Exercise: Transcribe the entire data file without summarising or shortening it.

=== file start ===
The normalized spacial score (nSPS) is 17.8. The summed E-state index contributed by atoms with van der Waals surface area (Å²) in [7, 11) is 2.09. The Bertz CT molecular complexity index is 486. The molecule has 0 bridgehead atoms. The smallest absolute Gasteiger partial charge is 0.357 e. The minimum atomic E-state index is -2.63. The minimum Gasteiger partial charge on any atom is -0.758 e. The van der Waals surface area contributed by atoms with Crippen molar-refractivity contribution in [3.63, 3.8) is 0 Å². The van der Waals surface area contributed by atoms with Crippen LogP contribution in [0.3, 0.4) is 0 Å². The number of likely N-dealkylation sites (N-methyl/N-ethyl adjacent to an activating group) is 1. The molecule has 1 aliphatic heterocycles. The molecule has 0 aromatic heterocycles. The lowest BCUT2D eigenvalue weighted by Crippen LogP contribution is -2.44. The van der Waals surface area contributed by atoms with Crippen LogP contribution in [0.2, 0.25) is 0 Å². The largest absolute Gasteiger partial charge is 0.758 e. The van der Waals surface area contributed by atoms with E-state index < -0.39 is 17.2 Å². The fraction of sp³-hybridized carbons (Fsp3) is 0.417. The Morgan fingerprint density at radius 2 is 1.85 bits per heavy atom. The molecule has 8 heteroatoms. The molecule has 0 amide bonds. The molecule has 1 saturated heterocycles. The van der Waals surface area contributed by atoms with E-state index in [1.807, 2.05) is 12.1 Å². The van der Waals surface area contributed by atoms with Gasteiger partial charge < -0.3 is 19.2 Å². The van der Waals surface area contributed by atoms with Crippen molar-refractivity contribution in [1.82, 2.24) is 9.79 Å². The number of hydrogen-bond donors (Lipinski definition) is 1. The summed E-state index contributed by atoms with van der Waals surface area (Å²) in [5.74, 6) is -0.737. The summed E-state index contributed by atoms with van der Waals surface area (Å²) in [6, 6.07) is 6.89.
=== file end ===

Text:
The normalized spacial score (nSPS) is 17.8. The summed E-state index contributed by atoms with van der Waals surface area (Å²) in [7, 11) is 2.09. The Bertz CT molecular complexity index is 486. The molecule has 0 bridgehead atoms. The smallest absolute Gasteiger partial charge is 0.357 e. The minimum atomic E-state index is -2.63. The minimum Gasteiger partial charge on any atom is -0.758 e. The van der Waals surface area contributed by atoms with Crippen molar-refractivity contribution in [3.63, 3.8) is 0 Å². The van der Waals surface area contributed by atoms with Crippen LogP contribution in [0.3, 0.4) is 0 Å². The number of likely N-dealkylation sites (N-methyl/N-ethyl adjacent to an activating group) is 1. The molecule has 1 aliphatic heterocycles. The molecule has 0 aromatic heterocycles. The lowest BCUT2D eigenvalue weighted by Crippen LogP contribution is -2.44. The van der Waals surface area contributed by atoms with Crippen LogP contribution in [0.2, 0.25) is 0 Å². The largest absolute Gasteiger partial charge is 0.758 e. The van der Waals surface area contributed by atoms with E-state index < -0.39 is 17.2 Å². The fraction of sp³-hybridized carbons (Fsp3) is 0.417. The Morgan fingerprint density at radius 2 is 1.85 bits per heavy atom. The molecule has 8 heteroatoms. The molecule has 0 amide bonds. The molecule has 1 saturated heterocycles. The van der Waals surface area contributed by atoms with E-state index in [1.807, 2.05) is 12.1 Å². The van der Waals surface area contributed by atoms with Gasteiger partial charge < -0.3 is 19.2 Å². The van der Waals surface area contributed by atoms with Crippen molar-refractivity contribution in [1.82, 2.24) is 9.79 Å². The number of hydrogen-bond donors (Lipinski definition) is 1. The summed E-state index contributed by atoms with van der Waals surface area (Å²) in [5.74, 6) is -0.737. The summed E-state index contributed by atoms with van der Waals surface area (Å²) in [6, 6.07) is 6.89.